Y2K. It was set to be the widely prophesied end of the world, of civilisation, of life as we knew it. But with the new world order came a newfound trend that quickly associated itself with this era: the Y2K aesthetic.
What is the Y2K aesthetic?
The Y2K aesthetic emerged at a time where technology and fashion were beginning to merge. Out was the aesthetic of the early 90’s, and in came a new dazzling assortment of endless and largely unknown possibilities–culturally, visually, and stylistically. Aesthetic Fandom defines Y2K as, “an aesthetic that was most prevalent from roughly 1998 to 2003. Y2K aesthetics are often characterized by a distinct aesthetic period, encapsulating fashion, hardware design, music and furnishings shiny with tech optimism–sometimes literally. Most of Y2K aesthetics rely on the use of technology and slick futuristic looks, signalling optimism as people approached the millennium.”
In the late 90’s, this aesthetic could have been illustrated via anime such as Sailor Moon, Nokia cellphones, skater boy outfits, bandanas, and shiny hoop earrings. Pioneered by the style of ravers and EDM fans. But with the 2000’s, futuristic sci-fi films such as The Matrix propelled this aesthetic to incorporate patent leather, small sunnies, and more tech-elements. Expounded upon in an array of mediums, it’s something akin to Blade Runner meets Bratz Dolls, a style aura that embodies both a distinctly futuristic, and now, somewhat nostalgic vibe to it. To quote the Pinterest search tab, it can be epitomised in two words: Retro Futurisms.
Spanning from the late 90’s to early 2000’s, this aesthetic has been adapted, innovated, and perpetuated by a plethora of different platforms such as Instagram, Tumblr, and Pinterest. With pages such as Y 2K Aesthetic Institute, carefully curating this futuristic fusion. But more than that, it is extended to an innovative lifestyle, which in a modern era, would be perpetually cutting edge and different.
Something between raver culture meets street-wear, these bright, bold looks trail-blazed what was possible in clothing, hair, and make-up. An insight into the way in which fashion would progress in the not so different future. Pioneered by the style of black and Latina communities, this aesthetic can be categorised by lip liner, hoops, baby-hairs, and gloss–all created and defined by beautiful black and brown women.
From pop stars to high fashion, it is this aesthetic which took the world by storm. In the early 2000’s, it was a look defined by Aliyah, Alicia Keys, Bjork, and Gwen Stefani. Of glitter, latex, small sunnies, and hoops. Think Angie in Hackers. And in 2020, we are still captivated by this trend. But what about it has sustained our collective interest for so long?
Since time immemorial, we have envisioned what the future would be like. For Orwell it was a militant totalitarian regime, whilst for others such as Marge Piercy, it was a communist utopia. From Blade Runner to Akira, we have been fascinated with predicting what the next generations will be like politically, socially, and stylistically. And in the 2000’s, this was no different.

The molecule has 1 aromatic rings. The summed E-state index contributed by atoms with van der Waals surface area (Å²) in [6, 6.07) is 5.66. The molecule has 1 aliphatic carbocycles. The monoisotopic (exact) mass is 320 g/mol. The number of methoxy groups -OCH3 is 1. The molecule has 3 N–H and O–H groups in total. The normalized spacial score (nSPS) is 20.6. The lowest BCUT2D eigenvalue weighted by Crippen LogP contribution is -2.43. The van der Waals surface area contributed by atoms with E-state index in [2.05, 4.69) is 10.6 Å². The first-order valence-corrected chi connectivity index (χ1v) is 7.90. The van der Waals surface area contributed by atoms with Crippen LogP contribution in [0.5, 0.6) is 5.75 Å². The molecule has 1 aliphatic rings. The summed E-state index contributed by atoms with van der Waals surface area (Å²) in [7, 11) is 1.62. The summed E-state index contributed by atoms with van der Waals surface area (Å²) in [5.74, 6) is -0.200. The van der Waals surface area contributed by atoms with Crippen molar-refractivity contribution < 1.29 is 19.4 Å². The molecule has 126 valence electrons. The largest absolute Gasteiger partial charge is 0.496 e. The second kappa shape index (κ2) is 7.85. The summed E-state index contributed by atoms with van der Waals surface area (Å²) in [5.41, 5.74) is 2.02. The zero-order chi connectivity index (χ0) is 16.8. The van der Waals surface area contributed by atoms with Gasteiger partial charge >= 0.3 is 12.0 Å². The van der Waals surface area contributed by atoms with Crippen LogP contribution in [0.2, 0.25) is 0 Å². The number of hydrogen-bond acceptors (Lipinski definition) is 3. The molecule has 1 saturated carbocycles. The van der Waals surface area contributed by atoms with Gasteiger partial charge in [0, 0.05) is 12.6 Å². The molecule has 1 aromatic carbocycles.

However, the millennium marked a particular epoch in time, a defining moment as technology and fashion merged. We began to interact with the world on a digital basis. In 2020, a period marked by apocalyptic calamities, climate change, and now a global pandemic–it seems only fitting that a futuristic, and indeed better, faster, stronger utopia remains relevant to our vernacular–culturally and aesthetically.
And this resurgence has been from everywhere from high-fashion to blogs. With the 2016 Met Gala theme being Manus x Machina: Fashion in the Age of Technology to artists like The Weeknd and Dua Lipa, the Y2K aesthetic has clearly permeated. But it’s not one to remain stagnant. It’s constantly evolving, adapting, and changing, as we become more technologically and socially advanced. Which is indeed necessary, if it is to stay relevant.
And in 2020 it has been charged up with new energy, bringing us a nostalgia for those past epochs–now up to date, with a distinctly Gen Z lens. Whilst patent leather and bodysuits were the go-to in the mid-2000’s, this aesthetic has now been adapted to incorporate some, if possible, zanier elements. Paying homage to Japanese streetwear and anime from the 90’s, Gen Z has incorporated butterfly clips, charm bracelets, layered jewellery, and intricate nail art. Look no further than clothing lines such as Dyspnea, O-Mighty, or models such as Bella Hadid–to see how on trend this aesthetic continues to be, conjuring a distinctly Christina Applegate from Married with Children meets C lueless vibe.
And rather than look to magazines or pop stars to perpetuate this aesthetic, whole tags on Tumblr and Instagram are dedicated to both defining and perpetuating what this trend entails. There are even YouTube videos dedicated to becoming Y2K, so whether it be a How-To Tutorial guide, or clothing hauls, thanks to the Internet this trend is forever frozen into the ether. Sustained primarily by Gen Z, this aesthetic has morphed and shifted, but is nonetheless interesting and innovative.
I, however, am absolutely here for it–as I love everything pink, girly, and down-right cute. I mean, glitter, pink eye-shadow, and boob tubes, what’s not to love? I wonder, however, what the Y2K aesthetic will look like in years to come? Will our kids laugh at the way we used to dress? Will it endure into the 2020’s and beyond, perhaps? Time will tell. Until then, embrace the glittery girliness for all it’s worth–and have fun serving absolute #Looks,.